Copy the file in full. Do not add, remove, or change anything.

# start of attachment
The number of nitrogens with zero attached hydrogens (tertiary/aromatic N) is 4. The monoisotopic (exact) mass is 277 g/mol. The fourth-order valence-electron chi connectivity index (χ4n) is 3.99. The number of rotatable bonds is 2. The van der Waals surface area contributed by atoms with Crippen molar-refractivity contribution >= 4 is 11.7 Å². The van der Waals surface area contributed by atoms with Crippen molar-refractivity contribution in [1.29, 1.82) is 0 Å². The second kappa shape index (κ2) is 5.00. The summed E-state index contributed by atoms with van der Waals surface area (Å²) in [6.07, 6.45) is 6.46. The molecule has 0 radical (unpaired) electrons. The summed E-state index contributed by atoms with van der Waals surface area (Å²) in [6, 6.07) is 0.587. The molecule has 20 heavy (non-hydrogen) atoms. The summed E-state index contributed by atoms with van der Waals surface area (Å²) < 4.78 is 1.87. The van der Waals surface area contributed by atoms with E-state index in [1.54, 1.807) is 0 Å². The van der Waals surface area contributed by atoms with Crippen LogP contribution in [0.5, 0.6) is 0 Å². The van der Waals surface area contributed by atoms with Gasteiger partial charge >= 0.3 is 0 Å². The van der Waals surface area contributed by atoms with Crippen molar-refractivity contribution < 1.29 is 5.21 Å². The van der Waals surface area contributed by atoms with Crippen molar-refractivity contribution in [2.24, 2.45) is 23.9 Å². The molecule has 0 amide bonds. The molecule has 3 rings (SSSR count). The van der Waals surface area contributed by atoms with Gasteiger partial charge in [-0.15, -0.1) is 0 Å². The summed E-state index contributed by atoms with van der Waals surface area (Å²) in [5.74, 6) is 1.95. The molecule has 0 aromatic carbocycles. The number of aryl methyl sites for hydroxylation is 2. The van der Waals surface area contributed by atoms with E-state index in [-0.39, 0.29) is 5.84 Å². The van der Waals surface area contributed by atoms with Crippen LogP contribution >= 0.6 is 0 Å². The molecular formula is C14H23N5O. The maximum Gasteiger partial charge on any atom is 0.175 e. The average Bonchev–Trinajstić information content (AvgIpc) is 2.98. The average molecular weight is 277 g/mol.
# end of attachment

The number of nitrogens with zero attached hydrogens (tertiary/aromatic N) is 4. The monoisotopic (exact) mass is 277 g/mol. The fourth-order valence-electron chi connectivity index (χ4n) is 3.99. The number of rotatable bonds is 2. The van der Waals surface area contributed by atoms with Crippen molar-refractivity contribution >= 4 is 11.7 Å². The van der Waals surface area contributed by atoms with Crippen molar-refractivity contribution in [1.29, 1.82) is 0 Å². The second kappa shape index (κ2) is 5.00. The summed E-state index contributed by atoms with van der Waals surface area (Å²) in [6.07, 6.45) is 6.46. The molecule has 0 radical (unpaired) electrons. The summed E-state index contributed by atoms with van der Waals surface area (Å²) in [6, 6.07) is 0.587. The molecule has 20 heavy (non-hydrogen) atoms. The summed E-state index contributed by atoms with van der Waals surface area (Å²) < 4.78 is 1.87. The van der Waals surface area contributed by atoms with E-state index in [1.54, 1.807) is 0 Å². The van der Waals surface area contributed by atoms with Crippen LogP contribution in [0.5, 0.6) is 0 Å². The van der Waals surface area contributed by atoms with Gasteiger partial charge >= 0.3 is 0 Å². The van der Waals surface area contributed by atoms with Crippen molar-refractivity contribution < 1.29 is 5.21 Å². The van der Waals surface area contributed by atoms with Crippen molar-refractivity contribution in [2.24, 2.45) is 23.9 Å². The molecule has 0 amide bonds. The molecule has 3 rings (SSSR count). The van der Waals surface area contributed by atoms with Gasteiger partial charge in [-0.15, -0.1) is 0 Å². The summed E-state index contributed by atoms with van der Waals surface area (Å²) in [5.74, 6) is 1.95. The molecule has 0 aromatic carbocycles. The number of aryl methyl sites for hydroxylation is 2. The van der Waals surface area contributed by atoms with E-state index in [-0.39, 0.29) is 5.84 Å². The van der Waals surface area contributed by atoms with Crippen LogP contribution >= 0.6 is 0 Å². The molecular formula is C14H23N5O. The maximum Gasteiger partial charge on any atom is 0.175 e. The average Bonchev–Trinajstić information content (AvgIpc) is 2.98. The average molecular weight is 277 g/mol.